The 2014-’15 sliding season is setting up to be a very busy one for the famed track. In December, the mile-long, 20-curve course will play host to FIL luge World Cup racing and FIBT World Cup bobsled and skeleton action. » Continue Reading.
UPDATE: Due to the poor snow conditions the Lake Placid Loppet and Kort Loppet have been postponed until Saturday, March 8. This story has been updated to reflect the change.
The 32nd Lake Placid Loppet cross-country ski races will be held Saturday, March 8, at the Olympic Sports Complex Cross Country Ski Center, in Lake Placid.
Over the past 31 years, thousands of skiers have enjoyed skiing and racing on the Mt. Van Hoevenberg trails at the Olympic Sports Complex course. As a member of the American Ski Marathon Series, this event attracts hundreds of skiers from across the United States and Canada. It consists of a 50 kilometer Loppet (30.1 miles) and a 25-kilometer Kort Loppet (about 15 miles). » Continue Reading.
State Comptroller Thomas P. DiNapoli says his office will launch a full financial audit of the Olympic Regional Development Authority (ORDA) after a report by his office found that financial issues persist at a time when its operations have been expanded to include the Catskills-based Belleayre Mountain Ski Center.
“ORDA’s venues have long been an essential part of the North Country economy, which heightens the need to ensure its stability and accountability to the public,” DiNapoli said in a statement issued to the press. “We will examine selected financial management practices related to payroll, procurement and other areas.”
DiNapoli’s “By the Numbers” ORDA report, released today, details operational losses and a reliance on a line of credit from a private bank, among other sources, to meet its spending needs. » Continue Reading.
The 31st Lake Placid Loppet cross-country ski races will be held Saturday, January 26, at the Olympic Sports Complex Cross Country Ski Center, in Lake Placid, N.Y. The race is being presented by High Peaks Cyclery.
The Lake Placid Loppet has established itself as one of the best events of its kind in the country. Over the past 30 years, thousands of skiers have enjoyed skiing and racing on the Mt. Van Hoevenberg trails at the Olympic Sports Complex. As part of the American Ski Marathon Series, the event attracts hundreds of skiers from across the United States and Canada. It consists of a 50 kilometer Loppet (30.1 miles) and a 25-kilometer Kort Loppet (about 15 miles). » Continue Reading.
The sliding track at Mt. van Hoevenberg, in Lake Placid, N.Y., is getting set to open, Monday, Oct. 15, (weather permitting) for national team training.
Workers have begun the process of chilling the concrete and laying down the ice on the 20-curve, mile-long track at the Olympic Sports Complex. The U.S. luge team will open the season when they take to the ice first thing that Monday morning, 9 a.m.-noon, followed the U.S. skeleton squad, from 3-5 p.m. and the bobsled team from 6:30-9 p.m.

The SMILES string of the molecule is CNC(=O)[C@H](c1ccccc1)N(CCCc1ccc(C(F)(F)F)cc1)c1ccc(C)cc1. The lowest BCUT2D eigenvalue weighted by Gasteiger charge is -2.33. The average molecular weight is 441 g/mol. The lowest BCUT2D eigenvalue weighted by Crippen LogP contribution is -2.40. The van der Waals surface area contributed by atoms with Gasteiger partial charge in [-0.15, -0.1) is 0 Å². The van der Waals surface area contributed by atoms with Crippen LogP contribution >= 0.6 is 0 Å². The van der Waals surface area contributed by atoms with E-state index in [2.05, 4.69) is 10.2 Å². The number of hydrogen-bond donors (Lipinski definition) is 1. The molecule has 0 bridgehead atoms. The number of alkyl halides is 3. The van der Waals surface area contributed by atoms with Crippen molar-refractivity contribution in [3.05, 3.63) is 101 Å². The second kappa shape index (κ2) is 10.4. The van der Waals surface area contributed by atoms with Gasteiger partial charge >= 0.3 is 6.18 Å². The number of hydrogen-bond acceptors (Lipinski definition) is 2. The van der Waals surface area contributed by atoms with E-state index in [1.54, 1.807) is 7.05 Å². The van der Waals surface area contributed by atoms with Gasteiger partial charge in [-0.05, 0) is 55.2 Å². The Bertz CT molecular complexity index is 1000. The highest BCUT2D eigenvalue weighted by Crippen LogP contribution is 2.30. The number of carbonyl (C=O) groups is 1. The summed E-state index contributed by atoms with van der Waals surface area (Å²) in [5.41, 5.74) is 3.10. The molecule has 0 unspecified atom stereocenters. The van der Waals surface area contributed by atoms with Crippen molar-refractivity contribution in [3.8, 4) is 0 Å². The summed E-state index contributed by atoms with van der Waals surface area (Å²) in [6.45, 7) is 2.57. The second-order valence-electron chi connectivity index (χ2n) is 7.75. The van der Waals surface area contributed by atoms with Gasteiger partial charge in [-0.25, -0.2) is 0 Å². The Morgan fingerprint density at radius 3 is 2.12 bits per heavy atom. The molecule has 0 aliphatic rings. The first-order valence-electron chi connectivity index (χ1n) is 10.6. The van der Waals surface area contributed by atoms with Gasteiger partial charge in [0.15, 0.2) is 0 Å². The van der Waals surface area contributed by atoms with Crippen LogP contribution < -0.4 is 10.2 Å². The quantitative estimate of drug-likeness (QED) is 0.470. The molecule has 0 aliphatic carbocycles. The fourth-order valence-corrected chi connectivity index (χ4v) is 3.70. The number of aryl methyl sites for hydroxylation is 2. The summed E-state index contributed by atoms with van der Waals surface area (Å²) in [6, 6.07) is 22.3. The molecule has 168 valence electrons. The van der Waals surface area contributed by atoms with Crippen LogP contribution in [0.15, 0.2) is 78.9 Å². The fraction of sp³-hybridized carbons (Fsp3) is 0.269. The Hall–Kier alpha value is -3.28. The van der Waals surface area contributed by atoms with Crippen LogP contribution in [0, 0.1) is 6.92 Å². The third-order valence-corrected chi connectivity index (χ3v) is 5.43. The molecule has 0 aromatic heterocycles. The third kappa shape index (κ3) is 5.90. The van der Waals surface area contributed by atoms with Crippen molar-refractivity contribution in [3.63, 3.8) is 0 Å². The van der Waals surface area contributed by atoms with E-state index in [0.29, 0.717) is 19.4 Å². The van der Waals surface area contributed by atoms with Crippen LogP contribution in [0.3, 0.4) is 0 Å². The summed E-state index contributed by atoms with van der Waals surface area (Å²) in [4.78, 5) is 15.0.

The sliding center has seen its share of capital improvements this summer. Work was completed on the Lamy Lodge, which currently houses the United States Bobsled and Skeleton Federation’s (USBSF) Hall of Fame, and the combined track’s spectator deck on curve 19 was also expanded for better spectator viewing. » Continue Reading.
Athletes from more than 20 nations vied for the crown at Mt. Van Hoevenberg, and the U.S. team has gained momentum towards the 2014 Winter Olympic Games by medaling on their home track in a big way. The U.S. claimed five medals, including four gold, to mark the most successful World Championships for the program.
Steven Holcomb (Park City, Utah) made history with his USA-1 push crew of Justin Olsen (San Antonio, Texas), Steve Langton (Melrose, Mass.) and Curt Tomasevicz (Shelby, Neb.) as the first U.S. pilot ever to sweep the two and four-man bobsled World Championship races held in Lake Placid. The U.S. also took gold in the team event during which women’s and men’s skeleton and women’s and men’s two-man bobsled athletes take one run each for a four-run combined time. Elana Meyers (Douglasville, Ga.) and Katie Eberling (Palos Hills, Ill.) claimed the 2012 World Championship bronze medal for women’s bobsled program on Friday. » Continue Reading.
The Adirondack Almanack is a public forum dedicated to promoting and discussing current events, history, arts, nature and outdoor recreation and other topics of interest to the Adirondacks and its communities
We publish commentary and opinion pieces from voluntary contributors, as well as news updates and event notices from area organizations. Contributors include veteran local writers, historians, naturalists, and outdoor enthusiasts from around the Adirondack region. The information, views and opinions expressed by these various authors are not necessarily those of the Adirondack Almanack or its publisher, the Adirondack Explorer.
General inquiries about the Adirondack Almanack should be directed to editor Melissa Hart.
To advertise on the Adirondack Almanack, or to receive information on rates and design, please click here.
Recent Almanack Comments